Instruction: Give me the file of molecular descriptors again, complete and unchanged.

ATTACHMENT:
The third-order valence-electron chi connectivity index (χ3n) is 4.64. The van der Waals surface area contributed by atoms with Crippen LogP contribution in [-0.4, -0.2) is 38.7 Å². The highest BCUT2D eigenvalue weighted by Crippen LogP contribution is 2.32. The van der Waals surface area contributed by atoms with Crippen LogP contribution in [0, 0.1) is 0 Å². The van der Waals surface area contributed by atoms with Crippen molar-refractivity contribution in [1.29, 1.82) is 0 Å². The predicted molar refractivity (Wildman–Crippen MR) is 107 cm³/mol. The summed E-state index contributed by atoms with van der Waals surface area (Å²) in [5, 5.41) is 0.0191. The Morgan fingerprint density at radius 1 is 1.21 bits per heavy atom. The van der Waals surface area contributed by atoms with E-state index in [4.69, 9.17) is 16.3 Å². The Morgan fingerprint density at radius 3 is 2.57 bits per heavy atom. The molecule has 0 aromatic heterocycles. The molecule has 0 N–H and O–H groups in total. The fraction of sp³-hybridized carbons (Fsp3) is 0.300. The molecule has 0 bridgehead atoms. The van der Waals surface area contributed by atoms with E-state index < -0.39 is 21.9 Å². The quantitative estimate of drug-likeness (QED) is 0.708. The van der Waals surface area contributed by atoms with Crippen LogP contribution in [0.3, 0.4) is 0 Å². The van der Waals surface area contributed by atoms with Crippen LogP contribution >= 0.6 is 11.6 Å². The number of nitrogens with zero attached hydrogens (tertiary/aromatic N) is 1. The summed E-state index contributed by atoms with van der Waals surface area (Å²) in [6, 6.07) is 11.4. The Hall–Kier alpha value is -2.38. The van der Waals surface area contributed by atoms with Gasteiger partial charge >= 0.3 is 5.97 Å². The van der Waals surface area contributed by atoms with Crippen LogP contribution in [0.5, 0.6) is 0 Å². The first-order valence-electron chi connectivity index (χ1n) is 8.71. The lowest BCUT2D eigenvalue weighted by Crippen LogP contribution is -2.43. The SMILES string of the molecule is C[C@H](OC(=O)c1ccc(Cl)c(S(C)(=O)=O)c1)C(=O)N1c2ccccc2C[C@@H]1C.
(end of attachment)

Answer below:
The third-order valence-electron chi connectivity index (χ3n) is 4.64. The van der Waals surface area contributed by atoms with Crippen LogP contribution in [-0.4, -0.2) is 38.7 Å². The highest BCUT2D eigenvalue weighted by Crippen LogP contribution is 2.32. The van der Waals surface area contributed by atoms with Crippen LogP contribution in [0, 0.1) is 0 Å². The van der Waals surface area contributed by atoms with Crippen molar-refractivity contribution in [1.29, 1.82) is 0 Å². The predicted molar refractivity (Wildman–Crippen MR) is 107 cm³/mol. The summed E-state index contributed by atoms with van der Waals surface area (Å²) in [5, 5.41) is 0.0191. The Morgan fingerprint density at radius 1 is 1.21 bits per heavy atom. The van der Waals surface area contributed by atoms with E-state index in [4.69, 9.17) is 16.3 Å². The Morgan fingerprint density at radius 3 is 2.57 bits per heavy atom. The molecule has 0 aromatic heterocycles. The molecule has 0 N–H and O–H groups in total. The fraction of sp³-hybridized carbons (Fsp3) is 0.300. The molecule has 0 bridgehead atoms. The van der Waals surface area contributed by atoms with E-state index < -0.39 is 21.9 Å². The quantitative estimate of drug-likeness (QED) is 0.708. The van der Waals surface area contributed by atoms with Crippen LogP contribution in [0.3, 0.4) is 0 Å². The van der Waals surface area contributed by atoms with Crippen LogP contribution >= 0.6 is 11.6 Å². The number of nitrogens with zero attached hydrogens (tertiary/aromatic N) is 1. The summed E-state index contributed by atoms with van der Waals surface area (Å²) in [6, 6.07) is 11.4. The Hall–Kier alpha value is -2.38. The van der Waals surface area contributed by atoms with Gasteiger partial charge >= 0.3 is 5.97 Å². The van der Waals surface area contributed by atoms with Crippen LogP contribution in [0.5, 0.6) is 0 Å². The first-order valence-electron chi connectivity index (χ1n) is 8.71. The lowest BCUT2D eigenvalue weighted by Crippen LogP contribution is -2.43. The SMILES string of the molecule is C[C@H](OC(=O)c1ccc(Cl)c(S(C)(=O)=O)c1)C(=O)N1c2ccccc2C[C@@H]1C.